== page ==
Overall construction activity

In the past two years, the construction sector was a stabilising power for the economy. Adding 2020 and 2021, Germany’s GDP declined by 2.3 % in real terms. On the other hand, total construction investment in those two years rose in real terms by 3.2 %. The same picture can be seen in employment. Overall employment fell by 1.0 %, whereas a solid growth of 2.4 % in the construction sector could be seen.

2021 saw a new all-time-high of the volume of gross fixed capital formation construction of 414 billion Euro. The real growth rate in civil engineering (+1.6 %) was three times as high as in building (+0.5 %). Whereas house building showed a real growth rate of 1.3 %, non-residential buildings suffered a decline of 1.3 %.

Within the problems that the construction sector faces, two are predominant. First, the ongoing lack of skilled construction workers, which three of four companies see as a major problem for their own business. Second, the lack of construction materials, had a breaking effect on construction production in 2021. 

Expectations for the construction sector in 2022 are still positive. At the beginning of the year economic research institutes predicted a growth rate of 2.5 %. Under the light of the war in Ukraine, this expectation needs to be downgraded. At this moment (end of March), it is problematic to figure out how the impact of the Russian invasion in Ukraine will influence the construction sector in Germany. In some materials (steel for reinforcement of concrete), nearly 50% of the material used comes either from Russia or the Ukraine.

In 2021, orders for the construction industry had a value of 94.6 billion Euro, 9.4 % higher as in the previous year. The volume of permits for new buildings (excluding civil engineering) came close to 110 billion Euros, 8.0 % more as in the previous year, especially due to rising construction prices. Gross fixed capital formation construction is expected to grow by 1 % this year in real terms. Due to massive rises in the prices for construction materials and energy, construction prices are likely to grow by 7.0 % this year.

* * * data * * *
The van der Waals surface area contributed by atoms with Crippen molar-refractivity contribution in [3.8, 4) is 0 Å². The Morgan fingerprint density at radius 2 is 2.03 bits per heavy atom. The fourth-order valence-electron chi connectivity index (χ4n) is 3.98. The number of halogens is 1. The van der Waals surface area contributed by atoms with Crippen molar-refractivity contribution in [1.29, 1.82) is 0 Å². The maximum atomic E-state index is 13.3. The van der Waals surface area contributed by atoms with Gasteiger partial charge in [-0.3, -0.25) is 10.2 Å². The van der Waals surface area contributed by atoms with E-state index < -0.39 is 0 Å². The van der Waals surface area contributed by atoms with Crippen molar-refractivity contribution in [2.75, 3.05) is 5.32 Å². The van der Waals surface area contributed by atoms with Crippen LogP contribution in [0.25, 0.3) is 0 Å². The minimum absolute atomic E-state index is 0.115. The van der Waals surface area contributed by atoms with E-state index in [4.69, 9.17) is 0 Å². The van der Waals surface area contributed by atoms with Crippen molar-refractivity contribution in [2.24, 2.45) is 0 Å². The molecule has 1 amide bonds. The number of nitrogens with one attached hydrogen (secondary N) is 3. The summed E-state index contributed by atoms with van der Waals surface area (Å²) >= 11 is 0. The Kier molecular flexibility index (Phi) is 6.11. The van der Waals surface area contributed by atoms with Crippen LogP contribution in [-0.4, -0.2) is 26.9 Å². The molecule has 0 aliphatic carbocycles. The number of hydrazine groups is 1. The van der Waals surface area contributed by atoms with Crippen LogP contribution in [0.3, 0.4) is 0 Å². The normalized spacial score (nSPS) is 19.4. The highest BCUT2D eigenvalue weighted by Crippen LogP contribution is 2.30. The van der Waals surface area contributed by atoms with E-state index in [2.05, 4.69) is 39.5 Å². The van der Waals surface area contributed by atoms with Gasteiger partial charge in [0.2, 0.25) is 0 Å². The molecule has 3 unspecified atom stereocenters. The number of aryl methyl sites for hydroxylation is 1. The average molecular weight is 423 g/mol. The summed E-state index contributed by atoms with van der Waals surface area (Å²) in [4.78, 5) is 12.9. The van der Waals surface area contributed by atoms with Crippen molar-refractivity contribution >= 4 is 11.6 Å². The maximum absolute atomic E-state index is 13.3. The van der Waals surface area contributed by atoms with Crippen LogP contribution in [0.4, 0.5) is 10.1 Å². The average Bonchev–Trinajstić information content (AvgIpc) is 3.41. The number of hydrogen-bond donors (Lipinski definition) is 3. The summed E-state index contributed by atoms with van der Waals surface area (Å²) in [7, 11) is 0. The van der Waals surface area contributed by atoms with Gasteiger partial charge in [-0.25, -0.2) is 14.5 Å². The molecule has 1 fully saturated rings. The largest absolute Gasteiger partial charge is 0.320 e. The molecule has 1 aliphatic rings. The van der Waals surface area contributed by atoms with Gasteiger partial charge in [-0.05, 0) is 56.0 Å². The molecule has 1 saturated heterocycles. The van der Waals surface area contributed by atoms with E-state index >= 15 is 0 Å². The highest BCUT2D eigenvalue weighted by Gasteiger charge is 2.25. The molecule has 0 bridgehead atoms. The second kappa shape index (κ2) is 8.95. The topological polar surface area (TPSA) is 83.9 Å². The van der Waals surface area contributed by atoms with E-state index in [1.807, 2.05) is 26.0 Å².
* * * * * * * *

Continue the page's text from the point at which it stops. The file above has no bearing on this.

The dominating subsector (62% of total construction investment) reached an all-time low in 2009. Since then, it has been an ongoing success story. Until 2021 investment in real terms grew by 39%, the number of new flats and houses coming to the market doubled to more than 300,000 units. 

The most important reasons for this development have remained unchanged in this period. The high number of immigrants, record low mortgage rates, extremely high demand for new flats in agglomeration areas, rising disposable incomes of private households and the search for investments with higher yields than the capital market has to offer. 

Between 2010 and 2021 investment into new houses showed a very high growth rate of 8.7 % each year. Nevertheless, the subsector stands for just one third of total investment in the residential sector. House building is still dominated by rehabilitation and maintenance works, although the growth rate since 2010 was far less impressive with only 4.0 % each year. 

The new federal government has set the stakes for the legislative period. First, it intends to raise the number of new flats and houses coming to the market to a level of 400.000 units per year. 100.000 of these flats should be created in the social housing sector. Therefore, the subsidies for this program will be doubled to 2 billion Euros this year and to 3 billion Euros in 2024. The federal states, responsible for this program, will add the same amount of money each year. 

High on the political agenda is climate policy. Since 2005, all governments have wanted to reduce CO2 emissions from the building sector. Since the implementation of the subsidy programme in 2006, the state-owned KfW-Bank has pumped around 67 billion Euros into the market for investment into the existing housing stock (especially better insulation and modern heating systems). For new houses, the KfW-programme was abruptly stopped at the end of January 2022. New subsidies will only be given to the so called “KfW-40-Standard” which means, that the new building uses only 40 % of the energy of a “standard building”. This is a challenge for both the construction and the real estate companies, as construction costs per square metre are nearly 400 Euros higher than in the standard building.